The event which is organized by the main opposition political party in St. Kitts and Nevis, the People’s Action Movement, PAM, is taking the form of a street demonstration today Thursday 22nd November, 2012, through the city, starting at Greenlands Park in Central Basseterre and ending downtown on Bank Street, in the heart of the commercial district.
PAM has over the past couple weeks hosted a number of town hall forums, public meetings and whistle stops in certain key villages, to mobilize people into action.
They have used their meetings to encourage civil servants, private business enterprises and their employees, non-govern organizations and community leaders, as well as supporters of all political parties, to join the “Land for Debt” protest march, as a means of demonstrating just how much they disapprove the measure sponsored by the country’s Prime Minister, Dr. Denzil Douglas. This is all related to the passage of the St. Kitts-Nevis-Anguilla (Vesting of Certain Lands) Bill 2012, which was passed in the National Assembly in October.
PAM has already made it known that if elected to government, they would repeal the legislation, but they have also tried to convince the ruling Labour Party Government to remedy the situation by not following through on the measure. This however is doubtful as the government has, during its own town hall meetings, demonstrated that it has no such intention, because it is convinced that the move was in the best interest of the people and country.
PAM leaders however disagree, charging the Douglas Administration with “selling out the patrimony of the people”. Others have even been stronger with their language, accusing Prime Minister Douglas of “betrayal” of his people.
“The intention of this march is to send a loud and clear message to the Prime Minister Dr Denzil Douglas and his Labour Administration that the people of this country are not satisfied with this “land for debt swap” bill and we the people of this country demand that the bill be repealed and our crown lands remain in the hands of the people,” PAM’s leader, Shawn Richards has been quoted as saying.
It was 37 years ago on 1st February, 1975 that then Premier of the territory, the late Robert Bradshaw took measures to acquire the so called sugar lands from the private owners, who had been seeking a deal with the government to sell the lands and get out the failing sugar industry. However because they were unable to settle on a price, the government took the lands in the name of the people, as part of an effort to “rescue the sugar industry”, which was experiencing low prices and huge losses.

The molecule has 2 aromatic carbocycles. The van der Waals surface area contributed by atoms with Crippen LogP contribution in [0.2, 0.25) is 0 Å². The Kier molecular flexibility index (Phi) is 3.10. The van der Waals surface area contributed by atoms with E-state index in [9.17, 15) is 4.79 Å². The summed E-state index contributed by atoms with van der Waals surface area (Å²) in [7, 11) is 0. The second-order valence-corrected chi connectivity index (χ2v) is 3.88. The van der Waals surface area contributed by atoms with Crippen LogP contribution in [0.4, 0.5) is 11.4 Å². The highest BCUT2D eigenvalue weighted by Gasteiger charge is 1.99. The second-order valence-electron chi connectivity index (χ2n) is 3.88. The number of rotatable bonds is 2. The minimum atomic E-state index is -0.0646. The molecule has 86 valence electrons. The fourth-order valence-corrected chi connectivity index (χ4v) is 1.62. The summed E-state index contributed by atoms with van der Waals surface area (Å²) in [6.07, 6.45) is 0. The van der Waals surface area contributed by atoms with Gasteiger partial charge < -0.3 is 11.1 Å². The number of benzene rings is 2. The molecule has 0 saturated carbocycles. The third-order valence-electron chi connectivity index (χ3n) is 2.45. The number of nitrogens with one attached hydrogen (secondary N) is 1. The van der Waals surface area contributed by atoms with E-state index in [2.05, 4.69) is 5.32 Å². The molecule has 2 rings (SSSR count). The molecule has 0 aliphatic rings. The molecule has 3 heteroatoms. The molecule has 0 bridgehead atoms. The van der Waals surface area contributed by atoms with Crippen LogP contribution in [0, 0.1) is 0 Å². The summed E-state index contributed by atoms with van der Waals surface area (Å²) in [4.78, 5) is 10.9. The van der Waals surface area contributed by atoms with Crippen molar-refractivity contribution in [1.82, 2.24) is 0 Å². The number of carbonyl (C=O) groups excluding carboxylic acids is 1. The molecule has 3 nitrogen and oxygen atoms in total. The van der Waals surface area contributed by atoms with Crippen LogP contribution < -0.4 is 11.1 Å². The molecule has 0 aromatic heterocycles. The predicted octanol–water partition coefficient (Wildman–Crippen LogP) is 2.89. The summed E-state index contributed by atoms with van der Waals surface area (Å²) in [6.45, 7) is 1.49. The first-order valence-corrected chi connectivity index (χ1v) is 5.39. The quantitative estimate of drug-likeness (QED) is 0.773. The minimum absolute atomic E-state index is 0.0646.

Bradshaw had used his now famous speech at Buckley’s Estate in West Basseterre, to announce his intentions.
Bradshaw is said to have announced, “We are gathered here this morning collectively to make history to assume the greatest responsibility which could fall to a people: namely takeover by law, absolute and ownership and control of all the really productive lands in this isle of our birth, for our mutual benefit and the benefit of our posterity forever.”
Despite this measure, the government was unable to secure title to the lands and the owners went for another seven years, before settlement could be reached and payment received; but not from the Bradshaw government. Bradshaw died in office just three years after the acquisition and by 1980 the political dynamics of the country shifted, with the PAM party, along with their then partners from Nevis in the Nevis Reformation Party, NRP, forged an alliance that toppled the Labour Government following the general elections of 1980, with PAM winning 3 seats in St. Kitts and NRP 2 in Nevis, to establish a coalition government.
Two years after, in 1982, the PAM/NRP government finally settled the dispute of the lands with the private owners who were paid just over 22 million dollars for the land, occupied on about 50 sugar estates around the island. It was from this point that the government was able to take formal control of the sugar lands truly in the name of the people, (because title was now received). Given this background and when this is juxtaposed with the current deal to swap the land for debt, due to the failure of the government to repay the 900 million owed to the bank, one can better appreciate the reasons for the strong sentiments against the measure.
There are those who argue however that it is the right thing for the financial institution to be compensated because they had to foreclose on the government, taking the land, as compensation. It was back in 1978 that the Labour Government offered some of the sugar lands as security for millions of dollars needed in loans to fund, what was already a failing sugar industry.
Pam is therefore trying to explain that their march is an effort to restore the property of the people and their patrimony, back into the direct control of the government.
While the march is scheduled to start from Greenlands at 4:00pm the event will climax on Bank Street later with a rally where PAM leaders are expected to address the gathering. Entertainment by some of the island’s top artistes is also part of the plan.